NORTH PROVIDENCE, R.I. (WPRI) — Surrounded by students with great or perfect attendance, state leaders announced new efforts and incentives to address chronic absenteeism in Rhode Island public schools.
Roughly 46,000 public school students in the state were chronically absent during the 2021-22 school year, meaning they missed at least 10% of school days, according to a recent report by the Annenberg Institute at Brown University.
That means about one out of every three students missed at least 18 days of school last year, which represents a record high.
The report also found the number of elementary school students who missed at least 18 days more than doubled, from just 13% before the pandemic to 31% in 2022.
“It has an impact on the students learning. It has an impact on the ability of what the teacher can do in the classroom,” R.I. Education Commissioner Angélica Infante-Green said Thursday.
As part of a new campaign called “Attendance Matters RI,” the R.I. Department of Education (RIDE) is making more absenteeism data available to the public to reinforce the impacts of poor attendance on education and the community.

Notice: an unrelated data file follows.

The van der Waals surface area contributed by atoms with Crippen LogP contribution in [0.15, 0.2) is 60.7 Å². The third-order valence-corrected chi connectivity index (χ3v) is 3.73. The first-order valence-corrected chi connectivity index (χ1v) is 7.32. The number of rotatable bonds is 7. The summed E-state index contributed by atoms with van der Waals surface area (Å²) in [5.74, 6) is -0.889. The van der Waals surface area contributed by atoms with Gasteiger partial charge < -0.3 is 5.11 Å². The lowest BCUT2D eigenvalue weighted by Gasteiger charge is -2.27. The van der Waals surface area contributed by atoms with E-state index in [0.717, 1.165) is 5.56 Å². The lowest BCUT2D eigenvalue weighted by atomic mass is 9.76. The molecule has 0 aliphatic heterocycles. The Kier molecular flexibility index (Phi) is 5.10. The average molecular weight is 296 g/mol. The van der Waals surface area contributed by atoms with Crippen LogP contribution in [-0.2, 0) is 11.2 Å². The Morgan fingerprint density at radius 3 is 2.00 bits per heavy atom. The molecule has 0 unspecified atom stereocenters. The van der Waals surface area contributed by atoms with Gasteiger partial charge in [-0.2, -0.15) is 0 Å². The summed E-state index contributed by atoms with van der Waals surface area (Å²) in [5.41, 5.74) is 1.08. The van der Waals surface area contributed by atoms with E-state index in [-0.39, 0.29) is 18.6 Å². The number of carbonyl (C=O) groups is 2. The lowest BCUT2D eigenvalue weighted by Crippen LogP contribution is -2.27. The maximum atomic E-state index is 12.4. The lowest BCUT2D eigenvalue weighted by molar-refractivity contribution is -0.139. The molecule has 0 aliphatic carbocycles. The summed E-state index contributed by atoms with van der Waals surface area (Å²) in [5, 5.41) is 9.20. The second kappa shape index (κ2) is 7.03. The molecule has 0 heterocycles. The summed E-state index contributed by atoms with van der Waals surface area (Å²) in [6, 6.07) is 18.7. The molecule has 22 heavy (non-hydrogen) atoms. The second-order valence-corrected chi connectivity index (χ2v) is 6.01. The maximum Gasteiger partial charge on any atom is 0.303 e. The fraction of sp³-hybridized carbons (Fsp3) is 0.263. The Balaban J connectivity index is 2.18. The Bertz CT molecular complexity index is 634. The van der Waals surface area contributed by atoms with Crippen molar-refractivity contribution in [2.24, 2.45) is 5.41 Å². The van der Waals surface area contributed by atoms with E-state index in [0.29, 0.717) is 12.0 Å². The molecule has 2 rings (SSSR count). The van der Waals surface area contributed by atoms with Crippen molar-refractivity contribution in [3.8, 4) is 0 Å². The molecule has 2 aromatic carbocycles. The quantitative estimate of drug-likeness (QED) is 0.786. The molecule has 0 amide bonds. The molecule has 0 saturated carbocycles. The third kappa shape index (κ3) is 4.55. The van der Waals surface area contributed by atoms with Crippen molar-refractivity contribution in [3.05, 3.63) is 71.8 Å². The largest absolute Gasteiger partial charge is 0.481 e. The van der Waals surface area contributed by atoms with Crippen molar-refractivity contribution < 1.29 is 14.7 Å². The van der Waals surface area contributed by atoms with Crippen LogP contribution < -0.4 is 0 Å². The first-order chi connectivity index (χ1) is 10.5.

“It cannot be left to the superintendents, principals, and teachers. It has to be an all-state approach,” Infante-Green added.
Part of the initiative calls on small businesses to get involved. They could offer to throw block parties or provide discounts to students to reward good attendance.
RIDE created and updated several community dashboards, which show not just where students go to school, but also absentee rates at the neighborhood level and how they compare to statewide test scores.
“If the municipality wants to know the areas where students come from where there’s chronic absenteeism, they will know. You will know,” Infante-Green said. “If there is an organization, if there is a church in that community, look at the data. Let’s talk about it.”
Another dashboard shows how many students are on track to be chronically absent compared to this time last school year.
Beginning this month, Gov. Dan McKee’s office and RIDE will highlight the top elementary, middle and high schools with the highest weekly attendance rates. A partnership with the Boston Globe will also showcase high school students with perfect attendance each quarter.
Infante-Green said the state also convened a Chronic Absenteeism Working Group, which includes stakeholders from education, health, government, business, law enforcement, and community organizations. The first meeting will be held later this month.